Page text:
It’s not about not seeing other people, but it’s more about losing yourself in the wildness of the natural world from which we came from and evolved from. When you’re in the forest in the winter, you can no longer hear cars, trains, planes, human voices, gun shots (hopefully), nor be bothered by all the sounds humans create. When you’re left with the natural sound of the wind creaking the trees, then a great peace can come over you, and if you meditate, there is no better place or time to reconnect with not only Nature, but with yourself.
After years of doing so, I despise living in a city, so it’s not a problem for me anymore, but when you do live in a city and your everyday is surrounded by the hustle and bustle of modern life then you never have a chance to be alone, with your thoughts, with peace, in tranquility. I am a firm believer that too much chaos leads to a full and clouded mind, which leads to a condition where it’s difficult to think clearer, to rise above emotions, and to be fully in control of your life, and feelings, and it’s possible your overall happiness level has dropped with being constantly surrounded by too much clutter.
So this winter, plan a trip, even if it’s only for a few hours and then you’re back again. I find hiking in the wilderness during winter to be one of the most worthwhile experiences. When you have time to fully disconnect, you allow yourself to recharge. I feel like every idiot on the road, and every loud sound, every advertisement, and every situation causes my heart to raise or my tension to boil, a little part of my soul is chipped off, and the only way to truly get it back is to recharge in Nature.
When you do plan a winter trip, I can’t stress enough how important it is to plan accordingly. Survival in the wilderness in any season can be dicy if you don’t have the proper experience. Survival is about understanding the situation you’re in with a level head and acting strategically, so for winter camping for instance, be sure you know how to make a fire in winter weather, and how to find your way back out, and how you will deal with a set back like an injury or a winter storm worsening your situation. You always want to come prepared with the right footwear and enough clothing to layer properly, a knife, water, and food, etc. The list goes on, but the point is that if you want to try this for yourself, you need to take some precautions. Study what you don’t already know and pack for whatever might come.
When choosing the best winter boots for you, consider the extremes you will endure, the terrain, and choose wisely. Don’t settle for a pretty price tag, because those boots could mean the difference in your survival. Personally, I look for an insulated boot that’s comfortable, yet sturdy, as well as for excellent grip and a strong build that will last, no matter what Mother Nature throws at me. 2019 has brought some wild weather to the US Midwest, and so for my trips, after much testing and research, I chose Garmont’s Momentum WP (or waterproof) boot.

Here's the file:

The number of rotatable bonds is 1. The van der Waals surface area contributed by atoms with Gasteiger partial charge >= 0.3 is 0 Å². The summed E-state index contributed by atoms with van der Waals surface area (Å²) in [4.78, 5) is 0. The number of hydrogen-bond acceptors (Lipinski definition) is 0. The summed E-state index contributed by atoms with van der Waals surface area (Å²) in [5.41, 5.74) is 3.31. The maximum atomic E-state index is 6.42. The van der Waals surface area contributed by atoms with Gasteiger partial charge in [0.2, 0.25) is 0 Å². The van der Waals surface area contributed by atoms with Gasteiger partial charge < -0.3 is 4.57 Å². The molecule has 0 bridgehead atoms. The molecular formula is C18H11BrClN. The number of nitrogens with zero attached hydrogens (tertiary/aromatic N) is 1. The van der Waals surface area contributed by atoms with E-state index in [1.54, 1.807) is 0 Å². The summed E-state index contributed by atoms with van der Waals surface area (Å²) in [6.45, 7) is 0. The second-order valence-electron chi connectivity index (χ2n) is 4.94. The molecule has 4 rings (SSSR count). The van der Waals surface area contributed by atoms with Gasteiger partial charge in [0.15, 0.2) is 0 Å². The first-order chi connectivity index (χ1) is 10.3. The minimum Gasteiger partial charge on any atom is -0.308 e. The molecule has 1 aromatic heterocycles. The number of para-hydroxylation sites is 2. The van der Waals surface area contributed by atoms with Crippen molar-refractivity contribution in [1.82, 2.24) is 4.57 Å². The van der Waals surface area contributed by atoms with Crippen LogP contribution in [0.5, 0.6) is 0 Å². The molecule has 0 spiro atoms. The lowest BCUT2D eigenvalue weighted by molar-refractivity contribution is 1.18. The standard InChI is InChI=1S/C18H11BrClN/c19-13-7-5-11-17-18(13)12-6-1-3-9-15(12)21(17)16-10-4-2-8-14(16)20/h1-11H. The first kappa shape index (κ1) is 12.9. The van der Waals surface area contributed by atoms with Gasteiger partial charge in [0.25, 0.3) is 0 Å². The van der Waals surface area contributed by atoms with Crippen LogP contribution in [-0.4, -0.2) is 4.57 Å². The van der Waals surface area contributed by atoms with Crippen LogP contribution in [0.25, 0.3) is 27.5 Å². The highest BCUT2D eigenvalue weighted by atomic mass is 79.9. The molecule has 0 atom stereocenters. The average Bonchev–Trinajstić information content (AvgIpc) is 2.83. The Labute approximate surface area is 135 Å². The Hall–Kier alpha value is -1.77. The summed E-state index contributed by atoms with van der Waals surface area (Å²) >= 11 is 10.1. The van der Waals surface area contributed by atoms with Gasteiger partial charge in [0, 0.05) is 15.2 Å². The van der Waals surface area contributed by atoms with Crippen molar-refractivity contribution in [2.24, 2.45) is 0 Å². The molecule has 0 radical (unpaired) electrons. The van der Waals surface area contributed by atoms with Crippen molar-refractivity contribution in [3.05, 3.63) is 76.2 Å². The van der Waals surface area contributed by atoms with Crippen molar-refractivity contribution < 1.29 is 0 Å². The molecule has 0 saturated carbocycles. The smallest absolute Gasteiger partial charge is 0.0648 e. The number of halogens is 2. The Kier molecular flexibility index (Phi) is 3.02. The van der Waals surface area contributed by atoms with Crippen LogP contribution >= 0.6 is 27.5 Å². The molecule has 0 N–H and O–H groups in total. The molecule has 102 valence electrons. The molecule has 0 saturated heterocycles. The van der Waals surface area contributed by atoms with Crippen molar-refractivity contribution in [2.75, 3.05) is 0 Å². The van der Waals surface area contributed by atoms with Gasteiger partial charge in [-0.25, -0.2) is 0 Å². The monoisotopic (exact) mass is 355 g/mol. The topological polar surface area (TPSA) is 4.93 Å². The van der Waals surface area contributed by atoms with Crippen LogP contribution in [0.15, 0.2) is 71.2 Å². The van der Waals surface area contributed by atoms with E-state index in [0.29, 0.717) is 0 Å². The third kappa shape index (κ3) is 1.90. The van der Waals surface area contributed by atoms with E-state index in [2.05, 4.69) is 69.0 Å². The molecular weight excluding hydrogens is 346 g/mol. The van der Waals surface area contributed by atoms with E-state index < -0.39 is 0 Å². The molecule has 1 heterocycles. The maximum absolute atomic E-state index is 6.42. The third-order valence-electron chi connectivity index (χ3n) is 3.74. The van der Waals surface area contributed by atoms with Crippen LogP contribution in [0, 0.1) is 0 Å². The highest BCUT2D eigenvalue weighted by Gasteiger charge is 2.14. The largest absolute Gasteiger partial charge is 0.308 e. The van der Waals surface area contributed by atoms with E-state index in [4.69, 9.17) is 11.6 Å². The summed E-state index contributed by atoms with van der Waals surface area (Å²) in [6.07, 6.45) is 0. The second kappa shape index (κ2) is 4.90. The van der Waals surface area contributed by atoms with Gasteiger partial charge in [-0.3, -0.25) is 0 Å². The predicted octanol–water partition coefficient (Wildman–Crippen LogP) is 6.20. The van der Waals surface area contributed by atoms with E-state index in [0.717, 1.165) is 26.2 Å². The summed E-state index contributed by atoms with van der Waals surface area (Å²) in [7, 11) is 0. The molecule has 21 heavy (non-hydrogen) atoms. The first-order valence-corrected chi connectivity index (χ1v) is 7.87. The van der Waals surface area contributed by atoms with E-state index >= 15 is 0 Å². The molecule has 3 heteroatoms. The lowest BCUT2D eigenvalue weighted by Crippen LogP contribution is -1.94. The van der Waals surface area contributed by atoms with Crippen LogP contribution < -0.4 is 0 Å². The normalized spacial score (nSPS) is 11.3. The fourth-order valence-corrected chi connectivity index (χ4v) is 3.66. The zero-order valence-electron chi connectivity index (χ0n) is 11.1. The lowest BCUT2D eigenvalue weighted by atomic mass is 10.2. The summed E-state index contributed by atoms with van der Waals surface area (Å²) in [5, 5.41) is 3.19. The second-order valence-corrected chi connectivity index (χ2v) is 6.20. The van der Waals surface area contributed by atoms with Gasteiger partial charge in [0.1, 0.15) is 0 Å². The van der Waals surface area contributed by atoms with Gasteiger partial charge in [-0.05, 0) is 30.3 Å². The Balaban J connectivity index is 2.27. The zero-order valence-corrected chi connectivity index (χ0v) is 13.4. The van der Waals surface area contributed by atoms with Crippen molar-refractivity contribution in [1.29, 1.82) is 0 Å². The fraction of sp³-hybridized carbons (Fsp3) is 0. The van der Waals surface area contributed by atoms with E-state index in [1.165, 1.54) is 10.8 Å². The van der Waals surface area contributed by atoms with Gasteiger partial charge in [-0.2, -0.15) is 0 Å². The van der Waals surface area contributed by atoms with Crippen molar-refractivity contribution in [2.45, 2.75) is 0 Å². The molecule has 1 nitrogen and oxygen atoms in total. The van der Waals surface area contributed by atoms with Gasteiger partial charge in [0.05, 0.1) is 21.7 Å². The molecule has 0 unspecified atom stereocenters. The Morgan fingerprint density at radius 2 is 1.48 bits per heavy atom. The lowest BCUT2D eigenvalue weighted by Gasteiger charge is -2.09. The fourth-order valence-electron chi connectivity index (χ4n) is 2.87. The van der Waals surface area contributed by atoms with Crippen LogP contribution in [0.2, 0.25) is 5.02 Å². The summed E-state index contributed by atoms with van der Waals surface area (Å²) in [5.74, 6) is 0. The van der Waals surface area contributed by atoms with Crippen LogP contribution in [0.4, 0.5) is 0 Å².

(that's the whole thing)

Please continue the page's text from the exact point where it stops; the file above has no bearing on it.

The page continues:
Garmont is one of my favorite companies, because they never cut corners and always product a optimal shoe, be it for summer climbing, autumn trails, or winter extremes. Their quality is always there, and with it comes a longevity that can be trusted every time. Garmont’s Momentum series winter boot has a modern, sleek black design, with a very comfortable feel inside the shoe. Not only does it grip your foot as an extension of your own limb, it keeps you warm and dry when it matters most, while keeping you comfy. Most serious winter boots don’t mark off all of those checkmarks, but Garmont is special.
The upper of the Momentum boot offers a thick webbed fabric that lets air in but keeps moisture out. The Hypergrip outsole comes with IceLock technology, which has micro-glass filaments that offer excellent traction and stability, even when you’re on steep, icy or wet terrain. These are outfitted with a hard toe bumper for added protection. The inside of the shoe fits like a glove, as it’s cushioned and insulated with Primaloft Gold Insulation Eco, which is the best-in-class insulation that continues to trap body heat even under compression. The heel fits into its own heel pocket, which works well at preventing heel slips, as well as friction blisters, too. All in all, I came away very impressed with Garmont’s Momentum series and will continue to work with them on my winter trips.
If you would like to learn more about Garmont, click here.
(Photo by ross_vernal via Flickr)